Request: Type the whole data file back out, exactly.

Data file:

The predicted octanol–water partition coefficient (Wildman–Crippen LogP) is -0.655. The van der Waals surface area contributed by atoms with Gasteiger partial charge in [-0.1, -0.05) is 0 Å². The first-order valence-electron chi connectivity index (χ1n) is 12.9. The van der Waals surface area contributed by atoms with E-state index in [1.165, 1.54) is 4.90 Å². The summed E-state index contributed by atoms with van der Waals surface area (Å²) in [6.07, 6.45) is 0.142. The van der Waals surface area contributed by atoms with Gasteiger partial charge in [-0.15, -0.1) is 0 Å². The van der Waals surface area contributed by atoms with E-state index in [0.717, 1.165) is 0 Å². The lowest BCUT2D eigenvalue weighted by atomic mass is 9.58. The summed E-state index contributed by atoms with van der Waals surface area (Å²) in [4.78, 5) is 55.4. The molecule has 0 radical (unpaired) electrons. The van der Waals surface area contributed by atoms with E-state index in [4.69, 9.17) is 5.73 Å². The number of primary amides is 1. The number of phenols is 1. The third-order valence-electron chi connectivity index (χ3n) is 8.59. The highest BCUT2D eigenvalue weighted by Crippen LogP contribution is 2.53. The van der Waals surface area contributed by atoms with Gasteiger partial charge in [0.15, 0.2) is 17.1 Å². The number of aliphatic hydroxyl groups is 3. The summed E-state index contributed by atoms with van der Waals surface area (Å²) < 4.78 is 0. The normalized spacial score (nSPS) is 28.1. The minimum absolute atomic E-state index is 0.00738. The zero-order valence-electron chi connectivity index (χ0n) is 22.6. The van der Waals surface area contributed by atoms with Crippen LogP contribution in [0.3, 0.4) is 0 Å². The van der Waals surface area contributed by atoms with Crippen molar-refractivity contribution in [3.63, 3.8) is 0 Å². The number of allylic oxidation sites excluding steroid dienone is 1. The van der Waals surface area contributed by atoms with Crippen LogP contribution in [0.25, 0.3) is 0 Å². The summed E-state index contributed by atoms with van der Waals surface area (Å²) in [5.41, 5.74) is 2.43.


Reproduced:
The predicted octanol–water partition coefficient (Wildman–Crippen LogP) is -0.655. The van der Waals surface area contributed by atoms with Gasteiger partial charge in [-0.1, -0.05) is 0 Å². The first-order valence-electron chi connectivity index (χ1n) is 12.9. The van der Waals surface area contributed by atoms with E-state index in [1.165, 1.54) is 4.90 Å². The summed E-state index contributed by atoms with van der Waals surface area (Å²) in [6.07, 6.45) is 0.142. The van der Waals surface area contributed by atoms with Gasteiger partial charge in [-0.15, -0.1) is 0 Å². The van der Waals surface area contributed by atoms with E-state index in [0.717, 1.165) is 0 Å². The lowest BCUT2D eigenvalue weighted by atomic mass is 9.58. The summed E-state index contributed by atoms with van der Waals surface area (Å²) in [4.78, 5) is 55.4. The molecule has 0 radical (unpaired) electrons. The van der Waals surface area contributed by atoms with E-state index in [4.69, 9.17) is 5.73 Å². The number of primary amides is 1. The number of phenols is 1. The third-order valence-electron chi connectivity index (χ3n) is 8.59. The highest BCUT2D eigenvalue weighted by Crippen LogP contribution is 2.53. The van der Waals surface area contributed by atoms with Gasteiger partial charge in [0.15, 0.2) is 17.1 Å². The number of aliphatic hydroxyl groups is 3. The summed E-state index contributed by atoms with van der Waals surface area (Å²) < 4.78 is 0. The normalized spacial score (nSPS) is 28.1. The minimum absolute atomic E-state index is 0.00738. The zero-order valence-electron chi connectivity index (χ0n) is 22.6. The van der Waals surface area contributed by atoms with Crippen LogP contribution in [0.3, 0.4) is 0 Å². The van der Waals surface area contributed by atoms with Crippen molar-refractivity contribution in [3.63, 3.8) is 0 Å². The number of allylic oxidation sites excluding steroid dienone is 1. The van der Waals surface area contributed by atoms with Crippen LogP contribution in [0.25, 0.3) is 0 Å². The summed E-state index contributed by atoms with van der Waals surface area (Å²) in [5.41, 5.74) is 2.43.